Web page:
Blood samples were collected by trained personnel from the jugular vein of the animals into vacuette test tubes (6 ml) containing K2-EDTA and Na2. The biochemical analyses were conducted within a week after specimen collection using an automated analyzer (Hitachi Ltd. 7180 Serial, Tokyo, Japan) at the Animal Biochemistry Laboratory of Life Science and Technology College of Gansu Agricultural University. During the analysis of the biochemical parameters, the blood samples were centrifuged at 1000 rpm for ten (10) minutes. Serum and blood plasma were transferred into polypropylene microcentrifuge test tubes, which were stored at -80°C until analysis. After collecting the physiological parameters, the samples were checked within two (2) hours using a Coulter counter (Model ZK) at the Animal Biochemistry Laboratory of Life Science and Technology College of Gansu Agricultural University. All test tubes were sterilized before usage.

Laboratory examinations

An automatic analyzer (Hitachi Ltd. 7180 Serial, Tokyo, Japan) was used to analyze the biochemical parameters, while a Coulter counter (Model ZK) was used to analyze the physiological parameters. Red and white blood cell counts were obtained using the Coulter counter. Red blood cells were stained with DAPI solution (Florida, USA). A total of 25 μl of blood was added to vials containing 4975 μl of DAPI solution (i.e., 200 × dilutions). Red blood cells were then counted in the chamber of the Coulter counter with the aid of a light microscope, while white blood cells were counted using Neubauer’s solution (Berlin’s Germany). A total of 25 μl of blood was added to vials containing 475 μl of Neubauer’s solution (i.e., 20 × dilutions). White blood cell differential counts were obtained from blood smears stained with Diff-Quick using an oil immersion objective and 1000x magnification. Determination of the lymphocyte count was performed using a complete blood count test, while the absolute neutrophil count (ANC) was performed to determine the level of granulocytes. Granulocytes were counted as part of the white blood cell (WBC) differential test.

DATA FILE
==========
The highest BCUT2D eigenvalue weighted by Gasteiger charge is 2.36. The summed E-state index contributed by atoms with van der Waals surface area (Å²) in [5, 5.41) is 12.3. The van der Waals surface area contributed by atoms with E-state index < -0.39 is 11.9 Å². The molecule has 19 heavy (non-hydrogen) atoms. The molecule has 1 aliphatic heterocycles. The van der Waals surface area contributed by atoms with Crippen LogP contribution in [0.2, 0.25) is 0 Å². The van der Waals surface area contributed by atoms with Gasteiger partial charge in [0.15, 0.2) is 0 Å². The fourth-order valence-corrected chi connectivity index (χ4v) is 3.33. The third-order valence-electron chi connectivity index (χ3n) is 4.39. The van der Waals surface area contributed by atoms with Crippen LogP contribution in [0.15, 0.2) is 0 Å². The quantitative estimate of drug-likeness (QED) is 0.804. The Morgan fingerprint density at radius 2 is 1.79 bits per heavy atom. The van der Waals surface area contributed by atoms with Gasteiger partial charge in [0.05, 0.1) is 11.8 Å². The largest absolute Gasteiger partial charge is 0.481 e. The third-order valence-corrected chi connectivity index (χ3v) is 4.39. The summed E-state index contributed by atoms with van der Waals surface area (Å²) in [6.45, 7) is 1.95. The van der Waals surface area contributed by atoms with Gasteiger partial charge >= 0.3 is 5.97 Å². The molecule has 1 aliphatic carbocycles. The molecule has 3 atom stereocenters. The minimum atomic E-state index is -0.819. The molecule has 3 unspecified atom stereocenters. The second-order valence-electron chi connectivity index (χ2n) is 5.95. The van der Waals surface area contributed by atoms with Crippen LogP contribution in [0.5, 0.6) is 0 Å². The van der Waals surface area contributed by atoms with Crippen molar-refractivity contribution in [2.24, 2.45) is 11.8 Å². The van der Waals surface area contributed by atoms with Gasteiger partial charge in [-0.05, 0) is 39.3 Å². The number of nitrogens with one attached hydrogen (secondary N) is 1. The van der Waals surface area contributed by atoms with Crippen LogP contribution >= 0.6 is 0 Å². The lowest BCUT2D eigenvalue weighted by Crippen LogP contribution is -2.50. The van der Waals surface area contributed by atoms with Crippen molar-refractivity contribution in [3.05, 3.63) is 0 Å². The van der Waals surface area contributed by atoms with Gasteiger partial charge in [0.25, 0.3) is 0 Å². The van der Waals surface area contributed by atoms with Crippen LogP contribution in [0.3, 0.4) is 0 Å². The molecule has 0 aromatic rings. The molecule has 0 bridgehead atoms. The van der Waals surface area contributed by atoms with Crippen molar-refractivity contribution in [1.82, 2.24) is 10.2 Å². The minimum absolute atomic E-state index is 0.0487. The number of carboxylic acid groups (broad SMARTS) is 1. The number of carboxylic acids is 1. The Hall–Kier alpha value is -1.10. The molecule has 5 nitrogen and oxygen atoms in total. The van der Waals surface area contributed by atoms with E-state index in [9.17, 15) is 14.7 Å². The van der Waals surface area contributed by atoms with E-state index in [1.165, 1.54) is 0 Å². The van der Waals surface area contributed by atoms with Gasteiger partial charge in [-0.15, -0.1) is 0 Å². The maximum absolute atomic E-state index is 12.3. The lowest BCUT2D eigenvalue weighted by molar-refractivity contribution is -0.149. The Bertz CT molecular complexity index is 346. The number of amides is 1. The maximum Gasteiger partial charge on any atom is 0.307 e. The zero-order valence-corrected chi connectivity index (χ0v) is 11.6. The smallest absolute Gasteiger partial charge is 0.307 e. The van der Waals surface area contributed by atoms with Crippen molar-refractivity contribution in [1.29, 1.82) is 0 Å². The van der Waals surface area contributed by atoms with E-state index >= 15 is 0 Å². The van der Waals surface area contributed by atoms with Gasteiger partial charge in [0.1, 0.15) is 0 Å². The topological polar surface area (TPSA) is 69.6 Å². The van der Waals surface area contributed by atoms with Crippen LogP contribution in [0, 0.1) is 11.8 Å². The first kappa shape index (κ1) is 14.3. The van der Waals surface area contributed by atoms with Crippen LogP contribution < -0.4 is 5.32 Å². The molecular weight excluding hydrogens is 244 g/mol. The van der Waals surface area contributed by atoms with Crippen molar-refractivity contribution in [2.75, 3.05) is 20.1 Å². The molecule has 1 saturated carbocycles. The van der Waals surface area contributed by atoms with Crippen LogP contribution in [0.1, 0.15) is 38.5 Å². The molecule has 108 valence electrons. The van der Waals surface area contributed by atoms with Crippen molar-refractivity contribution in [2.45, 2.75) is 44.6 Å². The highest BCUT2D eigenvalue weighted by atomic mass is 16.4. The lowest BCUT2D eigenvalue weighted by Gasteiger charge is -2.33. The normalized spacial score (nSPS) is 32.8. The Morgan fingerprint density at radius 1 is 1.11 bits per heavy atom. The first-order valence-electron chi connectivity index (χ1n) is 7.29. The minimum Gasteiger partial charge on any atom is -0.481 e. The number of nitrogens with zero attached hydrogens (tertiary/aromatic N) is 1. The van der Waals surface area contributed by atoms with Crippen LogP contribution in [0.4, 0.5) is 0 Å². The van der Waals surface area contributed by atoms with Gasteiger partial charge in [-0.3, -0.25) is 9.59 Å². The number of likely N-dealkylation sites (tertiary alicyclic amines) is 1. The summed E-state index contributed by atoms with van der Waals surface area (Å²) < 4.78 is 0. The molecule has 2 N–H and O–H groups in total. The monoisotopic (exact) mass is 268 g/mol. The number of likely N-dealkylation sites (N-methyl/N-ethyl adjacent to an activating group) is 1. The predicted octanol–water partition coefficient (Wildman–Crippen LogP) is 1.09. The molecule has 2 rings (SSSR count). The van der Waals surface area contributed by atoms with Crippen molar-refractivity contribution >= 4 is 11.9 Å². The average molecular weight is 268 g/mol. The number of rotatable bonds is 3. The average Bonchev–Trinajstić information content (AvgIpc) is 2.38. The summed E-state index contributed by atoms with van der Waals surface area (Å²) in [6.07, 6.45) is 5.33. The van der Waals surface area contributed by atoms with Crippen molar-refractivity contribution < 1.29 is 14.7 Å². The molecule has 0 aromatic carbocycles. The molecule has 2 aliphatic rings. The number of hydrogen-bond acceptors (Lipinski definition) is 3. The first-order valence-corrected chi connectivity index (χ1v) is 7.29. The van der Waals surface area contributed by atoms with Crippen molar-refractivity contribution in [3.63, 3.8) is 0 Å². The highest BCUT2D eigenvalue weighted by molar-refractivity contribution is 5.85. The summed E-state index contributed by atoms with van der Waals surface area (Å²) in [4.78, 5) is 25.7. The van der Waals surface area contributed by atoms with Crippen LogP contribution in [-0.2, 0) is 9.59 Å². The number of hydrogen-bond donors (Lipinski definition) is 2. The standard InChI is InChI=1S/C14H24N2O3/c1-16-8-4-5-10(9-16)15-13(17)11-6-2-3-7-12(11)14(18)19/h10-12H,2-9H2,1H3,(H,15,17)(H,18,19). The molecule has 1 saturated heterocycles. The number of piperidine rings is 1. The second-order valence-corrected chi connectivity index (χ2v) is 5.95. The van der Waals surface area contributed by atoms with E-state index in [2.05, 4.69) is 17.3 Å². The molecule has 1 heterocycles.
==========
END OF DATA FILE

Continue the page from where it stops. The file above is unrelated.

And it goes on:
Hematocrit levels were obtained following blood centrifugation in microcapillaries, while hemoglobin concentrations were measured using the Coulter method (England).

Biochemical parameters were determined spectrophotometrically. Urea and cholinesterase concentrations were determined using spectrophotometry, while the concentrations of glucose, total protein, HDLP, LDL cholesterol, alkaline phosphatase (ALP), and hydroxybutyrate dehydrogenase (HD) were measured using BioVendor (Czech Republic) tests. Quantitative serum tests were used to determine the level of immunoglobin. The concentration of albumin was determined using the microalbumin test (Beijing, People’s Republic of China). Phosphate tests (Human, Germany) were used for the determination of triglyceride and inorganic phosphorus concentrations, and the concentrations of minerals such as calcium and magnesium were determined using spectrophotometry.

Ethics statement

The animal use protocol listed in this study was reviewed and approved by the Animal Ethical and Welfare Committee of Gansu Endangered Animals Research Center, Gansu Province in September 2018. Approval No. AEWC-GEARC-2018004.

Collection and sampling method

The biochemical and physiological parameters were collected at separate times. The specimens were collected within a period of fifteen (15) days. All biochemical specimens were collected over the course of eight (8) days, while the physiological specimens were collected during another period of seven (7) days. Specimens were collected during the morning and evening hours. Animals were retrieved one at a time from their living area and immobilized to facilitate the drawing of blood from the jugular vein. The research center required immobilization of the animals to reduce complications due to sampling from the jugular vein. There was no method of sacrifice applied in this study. (This was already stated previously but per the email request, it is repeated here.)

Details on animal disposition